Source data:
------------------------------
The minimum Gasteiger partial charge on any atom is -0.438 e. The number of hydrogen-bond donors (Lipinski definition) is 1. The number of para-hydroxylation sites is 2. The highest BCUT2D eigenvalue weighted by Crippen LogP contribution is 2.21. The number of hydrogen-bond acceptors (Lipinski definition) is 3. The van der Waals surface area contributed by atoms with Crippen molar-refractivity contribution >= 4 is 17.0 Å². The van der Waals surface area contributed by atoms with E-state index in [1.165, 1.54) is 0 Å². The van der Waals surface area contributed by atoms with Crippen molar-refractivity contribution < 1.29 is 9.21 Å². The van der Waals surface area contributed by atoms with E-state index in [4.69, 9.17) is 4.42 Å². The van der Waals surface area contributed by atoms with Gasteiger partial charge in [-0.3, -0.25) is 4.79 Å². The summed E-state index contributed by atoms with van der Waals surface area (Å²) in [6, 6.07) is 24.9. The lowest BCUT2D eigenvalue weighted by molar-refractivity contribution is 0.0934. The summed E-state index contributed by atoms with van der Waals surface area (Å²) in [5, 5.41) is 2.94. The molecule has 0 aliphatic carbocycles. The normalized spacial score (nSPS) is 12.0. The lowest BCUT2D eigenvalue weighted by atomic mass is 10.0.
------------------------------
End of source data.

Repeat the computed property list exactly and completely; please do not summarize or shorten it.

The minimum Gasteiger partial charge on any atom is -0.438 e. The number of hydrogen-bond donors (Lipinski definition) is 1. The number of para-hydroxylation sites is 2. The highest BCUT2D eigenvalue weighted by Crippen LogP contribution is 2.21. The number of hydrogen-bond acceptors (Lipinski definition) is 3. The van der Waals surface area contributed by atoms with Crippen molar-refractivity contribution >= 4 is 17.0 Å². The van der Waals surface area contributed by atoms with E-state index in [1.165, 1.54) is 0 Å². The van der Waals surface area contributed by atoms with Crippen molar-refractivity contribution < 1.29 is 9.21 Å². The van der Waals surface area contributed by atoms with E-state index in [4.69, 9.17) is 4.42 Å². The van der Waals surface area contributed by atoms with Gasteiger partial charge in [-0.3, -0.25) is 4.79 Å². The summed E-state index contributed by atoms with van der Waals surface area (Å²) in [6, 6.07) is 24.9. The lowest BCUT2D eigenvalue weighted by molar-refractivity contribution is 0.0934. The summed E-state index contributed by atoms with van der Waals surface area (Å²) in [5, 5.41) is 2.94. The molecule has 0 aliphatic carbocycles. The normalized spacial score (nSPS) is 12.0. The lowest BCUT2D eigenvalue weighted by atomic mass is 10.0.